With a month to go before Advanced Placement exam season, many teachers are busy completing curriculum and gearing students up for the challenge of AP exams. Whilst many argue, with some validity, that formal examinations are just one way to demonstrate knowledge, the reality is that our students need to be prepared for this kind of testing in the world beyond Brentwood. This is also why, in addition to the summative AP test, most of the students in those courses will also have a June final that confirms their ability and counts towards their transcript. Meanwhile, in other grades, students are making decisions about which courses to choose and whether or not to take the AP option if one is available. In some subjects, such as Art History and Comparative Government and Politics, the AP option is the only one offered. Usually this is because there is no equivalent BC Ministry course. But for the AP designation, universities would not allow these courses to be used for entrance purposes.
In this way the AP program helps us to broaden our course offerings as well as bring students the benefits of extra rigor that the exam offers. Further, the added bonus that comes with high performance on the exam (a 4 or 5 grade) is often, depending on the university, degree credit, which, given that students often take multiple AP exams, can represent quite a saving in post-secondary tuition.
Gratifyingly, the College Board, which administers the exams, are looking to adopt a progressive stance where the focus is on scholastic skills rather than rote memorization. A good example is the newly introduced AP Seminar course which teaches students to develop multiple ways of looking at issues and to appreciate a variety of viewpoints. Credit in this course is awarded for a combination of exam and coursework, both of which combine to illustrate student learning. The course is designed to lead, in the following year, to AP Research in which students use the skills they have acquired to inquire into an area of their choice, often with a mentor from outside of the school who is an expert in that particular field.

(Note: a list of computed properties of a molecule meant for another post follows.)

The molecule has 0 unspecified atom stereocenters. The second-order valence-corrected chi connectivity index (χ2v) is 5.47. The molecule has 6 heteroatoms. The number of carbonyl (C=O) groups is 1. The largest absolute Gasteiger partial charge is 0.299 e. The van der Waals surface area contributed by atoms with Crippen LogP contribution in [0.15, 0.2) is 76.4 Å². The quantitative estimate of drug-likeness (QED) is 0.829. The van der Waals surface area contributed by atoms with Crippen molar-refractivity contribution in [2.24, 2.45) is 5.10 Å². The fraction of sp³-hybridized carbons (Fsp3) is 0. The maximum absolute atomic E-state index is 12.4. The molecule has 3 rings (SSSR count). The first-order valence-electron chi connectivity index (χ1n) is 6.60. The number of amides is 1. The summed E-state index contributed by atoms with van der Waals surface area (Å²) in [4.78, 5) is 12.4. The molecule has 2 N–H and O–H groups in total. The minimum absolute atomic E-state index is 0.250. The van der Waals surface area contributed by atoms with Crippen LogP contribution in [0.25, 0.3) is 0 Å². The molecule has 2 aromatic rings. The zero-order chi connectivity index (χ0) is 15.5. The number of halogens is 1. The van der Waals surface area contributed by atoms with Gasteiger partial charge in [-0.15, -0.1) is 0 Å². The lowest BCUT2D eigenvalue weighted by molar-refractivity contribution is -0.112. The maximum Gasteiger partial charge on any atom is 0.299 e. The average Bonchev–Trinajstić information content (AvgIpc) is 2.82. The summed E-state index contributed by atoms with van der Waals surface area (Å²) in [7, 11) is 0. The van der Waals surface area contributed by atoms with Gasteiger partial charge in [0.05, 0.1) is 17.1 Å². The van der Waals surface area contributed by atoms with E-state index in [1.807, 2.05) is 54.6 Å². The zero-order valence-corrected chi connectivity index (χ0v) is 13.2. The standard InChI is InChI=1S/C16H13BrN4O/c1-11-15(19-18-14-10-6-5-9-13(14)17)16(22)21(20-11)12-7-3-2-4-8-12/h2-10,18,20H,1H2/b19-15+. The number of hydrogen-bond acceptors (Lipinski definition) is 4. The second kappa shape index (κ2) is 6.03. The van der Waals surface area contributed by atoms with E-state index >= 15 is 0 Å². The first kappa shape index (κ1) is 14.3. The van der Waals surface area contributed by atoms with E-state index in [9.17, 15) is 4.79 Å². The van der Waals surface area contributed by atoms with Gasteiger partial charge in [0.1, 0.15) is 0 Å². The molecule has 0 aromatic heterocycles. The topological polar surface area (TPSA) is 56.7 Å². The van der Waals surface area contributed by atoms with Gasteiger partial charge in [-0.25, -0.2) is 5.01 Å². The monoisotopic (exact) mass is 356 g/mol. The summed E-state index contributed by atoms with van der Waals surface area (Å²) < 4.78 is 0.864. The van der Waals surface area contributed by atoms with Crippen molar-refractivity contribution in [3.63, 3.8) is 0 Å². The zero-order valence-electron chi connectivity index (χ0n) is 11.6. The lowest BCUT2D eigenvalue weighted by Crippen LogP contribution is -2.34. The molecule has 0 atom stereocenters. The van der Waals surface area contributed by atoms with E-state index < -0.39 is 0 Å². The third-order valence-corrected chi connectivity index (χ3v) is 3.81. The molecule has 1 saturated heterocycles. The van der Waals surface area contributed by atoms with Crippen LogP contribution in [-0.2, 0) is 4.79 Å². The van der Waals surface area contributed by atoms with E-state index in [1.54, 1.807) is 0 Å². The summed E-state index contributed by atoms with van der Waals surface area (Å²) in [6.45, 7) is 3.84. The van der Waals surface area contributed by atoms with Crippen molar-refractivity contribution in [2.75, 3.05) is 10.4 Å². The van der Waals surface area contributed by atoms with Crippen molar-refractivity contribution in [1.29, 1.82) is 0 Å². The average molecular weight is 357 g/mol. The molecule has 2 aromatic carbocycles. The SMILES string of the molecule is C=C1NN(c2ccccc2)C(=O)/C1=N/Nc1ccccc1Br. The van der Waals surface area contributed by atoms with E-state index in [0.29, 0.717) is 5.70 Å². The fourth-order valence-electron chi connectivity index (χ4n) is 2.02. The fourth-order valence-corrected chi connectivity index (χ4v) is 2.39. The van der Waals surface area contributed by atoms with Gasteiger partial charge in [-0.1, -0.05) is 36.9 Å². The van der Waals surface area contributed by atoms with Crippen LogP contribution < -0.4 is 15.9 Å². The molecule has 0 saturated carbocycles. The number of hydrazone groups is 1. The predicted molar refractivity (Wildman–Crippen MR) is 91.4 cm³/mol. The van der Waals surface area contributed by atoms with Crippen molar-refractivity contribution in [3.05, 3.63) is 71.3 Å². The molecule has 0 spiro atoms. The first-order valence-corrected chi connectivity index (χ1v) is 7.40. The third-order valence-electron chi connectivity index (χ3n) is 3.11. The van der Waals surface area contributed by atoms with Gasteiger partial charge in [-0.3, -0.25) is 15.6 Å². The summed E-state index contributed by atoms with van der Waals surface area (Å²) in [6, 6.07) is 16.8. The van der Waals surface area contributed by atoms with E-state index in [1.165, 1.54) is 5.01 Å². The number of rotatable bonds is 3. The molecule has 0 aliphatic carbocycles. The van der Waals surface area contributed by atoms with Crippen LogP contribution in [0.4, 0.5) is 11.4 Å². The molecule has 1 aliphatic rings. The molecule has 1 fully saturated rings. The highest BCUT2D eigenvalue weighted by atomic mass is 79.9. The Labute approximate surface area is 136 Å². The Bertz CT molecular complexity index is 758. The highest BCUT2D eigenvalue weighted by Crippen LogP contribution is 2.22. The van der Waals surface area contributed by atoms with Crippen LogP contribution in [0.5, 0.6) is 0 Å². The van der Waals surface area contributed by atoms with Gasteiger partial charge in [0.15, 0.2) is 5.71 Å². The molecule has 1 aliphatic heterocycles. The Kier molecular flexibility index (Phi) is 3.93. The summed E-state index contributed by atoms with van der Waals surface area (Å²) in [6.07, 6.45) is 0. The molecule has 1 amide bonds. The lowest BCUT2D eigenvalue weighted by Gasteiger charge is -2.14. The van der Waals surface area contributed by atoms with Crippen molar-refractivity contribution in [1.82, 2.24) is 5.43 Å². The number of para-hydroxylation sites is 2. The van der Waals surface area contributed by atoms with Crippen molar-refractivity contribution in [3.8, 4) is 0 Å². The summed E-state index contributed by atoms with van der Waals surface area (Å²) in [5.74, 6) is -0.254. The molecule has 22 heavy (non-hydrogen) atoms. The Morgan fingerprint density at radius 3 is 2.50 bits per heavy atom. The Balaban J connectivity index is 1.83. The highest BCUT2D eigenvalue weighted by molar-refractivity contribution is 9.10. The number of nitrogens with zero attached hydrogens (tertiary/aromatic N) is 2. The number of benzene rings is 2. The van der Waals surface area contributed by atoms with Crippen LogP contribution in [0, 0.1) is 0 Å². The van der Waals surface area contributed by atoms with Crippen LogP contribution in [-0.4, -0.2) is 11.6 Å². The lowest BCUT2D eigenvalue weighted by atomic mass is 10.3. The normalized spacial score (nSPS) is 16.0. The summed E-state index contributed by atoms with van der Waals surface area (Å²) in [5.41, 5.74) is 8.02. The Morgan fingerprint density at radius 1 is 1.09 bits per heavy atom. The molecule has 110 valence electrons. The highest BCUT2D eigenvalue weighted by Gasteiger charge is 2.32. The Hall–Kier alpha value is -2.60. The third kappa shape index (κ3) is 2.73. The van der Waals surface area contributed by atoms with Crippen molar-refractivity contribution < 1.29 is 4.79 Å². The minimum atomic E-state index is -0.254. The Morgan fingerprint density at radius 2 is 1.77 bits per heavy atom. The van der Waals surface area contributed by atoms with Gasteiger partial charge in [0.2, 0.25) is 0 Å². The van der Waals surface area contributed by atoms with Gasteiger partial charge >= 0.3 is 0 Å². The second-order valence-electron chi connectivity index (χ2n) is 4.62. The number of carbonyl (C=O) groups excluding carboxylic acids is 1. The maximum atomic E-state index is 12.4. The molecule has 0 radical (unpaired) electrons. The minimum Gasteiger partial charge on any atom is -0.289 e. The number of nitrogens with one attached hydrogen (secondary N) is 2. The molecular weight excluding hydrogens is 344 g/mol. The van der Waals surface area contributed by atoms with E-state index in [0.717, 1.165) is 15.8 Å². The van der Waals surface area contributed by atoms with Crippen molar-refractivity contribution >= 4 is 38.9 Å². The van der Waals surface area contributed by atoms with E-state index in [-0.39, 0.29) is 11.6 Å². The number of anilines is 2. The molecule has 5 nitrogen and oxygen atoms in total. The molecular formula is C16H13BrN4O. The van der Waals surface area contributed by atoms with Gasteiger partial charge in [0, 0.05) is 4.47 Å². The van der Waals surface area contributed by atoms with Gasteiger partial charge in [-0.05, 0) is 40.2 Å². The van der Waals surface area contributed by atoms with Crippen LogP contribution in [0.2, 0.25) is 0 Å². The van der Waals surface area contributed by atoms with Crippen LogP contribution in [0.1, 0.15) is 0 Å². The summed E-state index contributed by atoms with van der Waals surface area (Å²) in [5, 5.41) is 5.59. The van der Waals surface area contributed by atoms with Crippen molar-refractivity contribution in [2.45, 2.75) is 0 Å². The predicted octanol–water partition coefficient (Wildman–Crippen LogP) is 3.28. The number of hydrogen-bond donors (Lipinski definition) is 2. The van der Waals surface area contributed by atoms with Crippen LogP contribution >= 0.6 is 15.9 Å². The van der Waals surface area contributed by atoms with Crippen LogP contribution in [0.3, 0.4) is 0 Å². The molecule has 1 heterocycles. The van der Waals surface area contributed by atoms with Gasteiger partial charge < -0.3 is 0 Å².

Though this degree of personalization and passion based learning cannot apply to all subjects, it is increasingly being thought of as a significant Capstone to a high school career that all Brentwood students should try to achieve in some form or other, demonstrating their learning through a portfolio of some kind. In this sense, there is a tie-in to the Dogwood Scholarships, a BC Ministry funded excellence award to graduates who demonstrate outstanding achievement in the arts, applied skills, leadership or athletics. They must perform or present to adjudicators, from those fields, who appraise their level of ability in a manner that is very different from a formal examination. As we move further into the timeline of the new BC Curriculum with its emphasis on competencies, big ideas and essential knowledge, we are conscious of the need to find the right balance of assessment tools to promote as well as to measure student learning.
Mr. David McCarthy